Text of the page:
It isn't just the ease with which he explains frontal passages and amplitudinal jet streams that's earned Kaprielian his fervent following, or seen him laurelled with august honorifics such as "Best Weather Forecaster" in the Nashua Telegraph's 2004 Readers' Choice Awards, or made him famous enough to lend his inimitable voice to a new line of Al Kaprielian ring tones. (Download yours at mytvstation.tv!)
A large part of Kaprielian's strange appeal is his voice. He has a chirpy, gravelly, adenoidal, marble-mouthed, Natick-accented way of speaking that often finds him running his words together excitedly, so that the greeting "good afternoon everyone, this is MyTV meteorologist Al Kaprielian" becomes a pace-quickening verbal torrent: Goodaftnoonevywonethisizmytvmeterologisstalkaprillion!
But viewers love him for more than his voice (think Tom Menino with a lung full of helium). It's the way he gesticulates emphatically, peppering his forecasts with exclamations from the Three Stooges — woopwoopwoopwooopwoooop — and moving his diminutive frame in front of the virtual map, waving his arms over undulating jet streams with awkward but weirdly balletic precision, like a happy hobbit dancing to Stravinsky's Rite of Spring. It's the impish grin, the pumped fist, the impassioned exhortations. ("Let's give Mother Nature a round of applause!") It's his guilelessness, coupled with his evident snow-pure reverence for the vagaries of New England's climate.
People stop him on the street for an autograph. They request his impromptu catch phrase (High presha!). They log on to the Web to discuss him on message boards, to post clips of him on YouTube, to make MySpace tributes, to be part of the Al Kaprielian Fan Club on Facebook. On the Internet, Kaprielian discussion runs wild.
"I believe that they time Al's commercials to come on at the exact moment the Sun and Earth align with Saturn or something, which is why Al's always in such a good mood," writes the founder of the Facebook club.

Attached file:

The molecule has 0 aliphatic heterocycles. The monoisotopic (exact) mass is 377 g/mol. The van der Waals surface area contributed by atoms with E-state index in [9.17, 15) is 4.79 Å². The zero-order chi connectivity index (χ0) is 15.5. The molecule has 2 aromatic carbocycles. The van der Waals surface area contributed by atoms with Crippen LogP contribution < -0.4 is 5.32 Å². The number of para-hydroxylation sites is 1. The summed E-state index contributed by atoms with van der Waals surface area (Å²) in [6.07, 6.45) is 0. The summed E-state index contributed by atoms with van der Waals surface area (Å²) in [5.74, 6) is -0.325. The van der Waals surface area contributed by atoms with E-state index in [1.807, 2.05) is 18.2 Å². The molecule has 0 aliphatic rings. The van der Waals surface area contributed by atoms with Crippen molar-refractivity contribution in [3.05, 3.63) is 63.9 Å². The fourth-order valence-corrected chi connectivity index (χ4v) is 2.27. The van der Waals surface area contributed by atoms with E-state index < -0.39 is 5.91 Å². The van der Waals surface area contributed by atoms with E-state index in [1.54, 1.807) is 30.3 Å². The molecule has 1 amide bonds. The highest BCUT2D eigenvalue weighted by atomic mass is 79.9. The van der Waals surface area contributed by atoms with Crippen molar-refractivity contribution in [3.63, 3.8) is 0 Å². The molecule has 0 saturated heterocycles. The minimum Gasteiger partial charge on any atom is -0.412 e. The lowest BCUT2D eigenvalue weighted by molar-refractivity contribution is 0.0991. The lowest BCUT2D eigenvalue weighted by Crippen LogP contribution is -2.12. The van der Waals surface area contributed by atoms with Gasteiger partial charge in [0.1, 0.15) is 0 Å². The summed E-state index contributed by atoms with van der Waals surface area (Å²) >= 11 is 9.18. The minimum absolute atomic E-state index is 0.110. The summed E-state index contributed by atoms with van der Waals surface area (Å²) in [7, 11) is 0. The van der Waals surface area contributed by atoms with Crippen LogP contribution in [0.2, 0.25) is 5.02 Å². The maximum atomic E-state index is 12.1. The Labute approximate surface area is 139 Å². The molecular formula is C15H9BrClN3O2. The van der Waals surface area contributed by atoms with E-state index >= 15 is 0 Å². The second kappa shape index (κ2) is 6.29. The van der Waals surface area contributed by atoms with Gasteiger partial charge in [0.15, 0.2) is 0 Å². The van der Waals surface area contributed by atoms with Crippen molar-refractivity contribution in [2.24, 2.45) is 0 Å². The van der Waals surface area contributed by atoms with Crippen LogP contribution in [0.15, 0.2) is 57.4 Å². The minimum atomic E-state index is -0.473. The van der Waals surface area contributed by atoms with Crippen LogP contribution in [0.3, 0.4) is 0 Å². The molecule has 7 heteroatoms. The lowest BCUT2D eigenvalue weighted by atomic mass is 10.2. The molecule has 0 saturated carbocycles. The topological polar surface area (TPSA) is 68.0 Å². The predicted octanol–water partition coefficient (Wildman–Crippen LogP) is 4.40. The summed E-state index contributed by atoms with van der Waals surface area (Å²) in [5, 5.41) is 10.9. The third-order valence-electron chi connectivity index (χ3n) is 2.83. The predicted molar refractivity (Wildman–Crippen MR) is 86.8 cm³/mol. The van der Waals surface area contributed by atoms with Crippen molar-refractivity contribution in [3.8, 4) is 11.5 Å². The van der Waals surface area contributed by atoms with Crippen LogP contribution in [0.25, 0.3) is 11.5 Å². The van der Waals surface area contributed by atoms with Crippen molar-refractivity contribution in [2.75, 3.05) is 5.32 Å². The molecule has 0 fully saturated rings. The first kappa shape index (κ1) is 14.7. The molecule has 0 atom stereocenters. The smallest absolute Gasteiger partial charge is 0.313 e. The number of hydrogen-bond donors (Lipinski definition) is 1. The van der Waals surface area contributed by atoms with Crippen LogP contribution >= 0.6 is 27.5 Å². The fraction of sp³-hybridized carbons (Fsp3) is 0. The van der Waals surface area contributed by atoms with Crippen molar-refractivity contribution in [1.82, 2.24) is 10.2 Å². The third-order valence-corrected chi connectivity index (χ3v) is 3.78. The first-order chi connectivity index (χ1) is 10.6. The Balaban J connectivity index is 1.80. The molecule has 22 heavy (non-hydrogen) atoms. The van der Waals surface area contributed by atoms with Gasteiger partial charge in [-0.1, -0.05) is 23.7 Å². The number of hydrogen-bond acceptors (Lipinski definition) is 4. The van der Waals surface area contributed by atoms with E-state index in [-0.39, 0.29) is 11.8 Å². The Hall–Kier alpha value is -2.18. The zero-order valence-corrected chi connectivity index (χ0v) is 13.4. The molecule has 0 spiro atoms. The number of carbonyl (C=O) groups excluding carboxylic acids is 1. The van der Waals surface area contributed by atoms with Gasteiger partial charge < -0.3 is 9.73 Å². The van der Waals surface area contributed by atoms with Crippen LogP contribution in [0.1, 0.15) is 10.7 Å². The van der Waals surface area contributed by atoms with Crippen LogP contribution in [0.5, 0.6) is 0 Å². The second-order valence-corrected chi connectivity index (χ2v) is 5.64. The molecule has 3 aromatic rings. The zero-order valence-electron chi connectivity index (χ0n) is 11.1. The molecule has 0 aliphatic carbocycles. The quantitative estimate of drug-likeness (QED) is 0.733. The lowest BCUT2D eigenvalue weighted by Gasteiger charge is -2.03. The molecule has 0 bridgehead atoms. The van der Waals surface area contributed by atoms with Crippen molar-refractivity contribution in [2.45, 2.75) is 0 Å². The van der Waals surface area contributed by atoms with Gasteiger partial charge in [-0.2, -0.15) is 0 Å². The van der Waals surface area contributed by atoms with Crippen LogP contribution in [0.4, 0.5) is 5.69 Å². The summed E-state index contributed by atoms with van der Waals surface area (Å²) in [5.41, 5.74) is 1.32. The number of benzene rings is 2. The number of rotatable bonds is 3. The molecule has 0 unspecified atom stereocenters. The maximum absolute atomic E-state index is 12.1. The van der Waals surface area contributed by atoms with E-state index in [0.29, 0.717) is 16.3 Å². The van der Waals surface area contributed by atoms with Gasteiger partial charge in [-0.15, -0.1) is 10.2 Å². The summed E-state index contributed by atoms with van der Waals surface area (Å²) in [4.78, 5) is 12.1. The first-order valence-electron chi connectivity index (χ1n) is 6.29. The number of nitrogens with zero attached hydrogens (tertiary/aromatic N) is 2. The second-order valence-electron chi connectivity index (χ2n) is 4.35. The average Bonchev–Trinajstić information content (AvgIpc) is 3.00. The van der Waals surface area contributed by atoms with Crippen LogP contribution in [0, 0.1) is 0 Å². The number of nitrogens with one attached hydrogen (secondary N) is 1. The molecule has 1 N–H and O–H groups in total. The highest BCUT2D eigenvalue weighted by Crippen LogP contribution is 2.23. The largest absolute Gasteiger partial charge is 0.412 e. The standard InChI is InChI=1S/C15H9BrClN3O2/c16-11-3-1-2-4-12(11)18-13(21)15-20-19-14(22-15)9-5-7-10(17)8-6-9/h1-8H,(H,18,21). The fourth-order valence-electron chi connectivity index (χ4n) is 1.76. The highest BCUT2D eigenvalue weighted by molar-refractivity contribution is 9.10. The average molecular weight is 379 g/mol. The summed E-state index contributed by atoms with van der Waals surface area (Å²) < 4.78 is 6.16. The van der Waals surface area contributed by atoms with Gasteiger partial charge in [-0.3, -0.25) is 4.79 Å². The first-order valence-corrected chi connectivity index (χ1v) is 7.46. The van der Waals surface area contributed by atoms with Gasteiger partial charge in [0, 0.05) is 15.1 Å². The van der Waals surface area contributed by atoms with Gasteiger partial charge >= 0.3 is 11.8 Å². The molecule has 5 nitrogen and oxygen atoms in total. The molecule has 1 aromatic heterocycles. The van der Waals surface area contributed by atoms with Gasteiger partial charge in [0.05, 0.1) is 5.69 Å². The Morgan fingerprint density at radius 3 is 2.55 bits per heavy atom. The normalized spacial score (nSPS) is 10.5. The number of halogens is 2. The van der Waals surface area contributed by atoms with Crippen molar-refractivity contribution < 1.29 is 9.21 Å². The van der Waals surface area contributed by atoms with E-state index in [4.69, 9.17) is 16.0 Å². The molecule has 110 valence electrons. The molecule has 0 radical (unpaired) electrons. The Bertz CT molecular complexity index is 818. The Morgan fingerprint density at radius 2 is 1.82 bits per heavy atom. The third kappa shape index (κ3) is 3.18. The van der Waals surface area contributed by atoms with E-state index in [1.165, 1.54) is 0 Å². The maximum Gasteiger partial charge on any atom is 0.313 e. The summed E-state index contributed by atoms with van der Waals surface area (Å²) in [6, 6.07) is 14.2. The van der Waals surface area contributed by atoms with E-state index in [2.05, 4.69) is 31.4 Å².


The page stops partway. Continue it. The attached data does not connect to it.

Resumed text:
"Does he really speak as squeakily in real life?" wonders another fan. "And is he little? He seems like it." (Yes. And yes.)
Online reminiscences aren't uncommon. "Remember when Al had just a crappy map behind him and he would stick things to it? And when they finally got computer animations, it looked like it was created on a commodore 64."
"Al," writes one viewer, "is one of the only reasons I'm happy to live in New Hampshire."
"He's a real-life Brick Tamland," marvels another, referring to Steve Carrell's addled weatherman in Anchorman.
One devotee lays it all out on the table: "love this man with everything i got."
Bowie, Obama, Kaprielian
"One of the brightest gems in the New England weather is the dazzling uncertainty of it," Mark Twain famously said. "There is only one thing certain about it: you are certain there is going to be plenty of it."
So it was luck or fate that Kaprielian was born in New England — in Natick, 47 years ago — because in few places in this country is the weather so protean. And in few places on Earth do people obsess so much about the weather.
As a kid, "I used to look up at the sky a lot," says Kaprielian. "I developed this excitement about the weather at an early age. I used to give the weather to my homeroom class in sixth grade — just start the day with a weather forecast."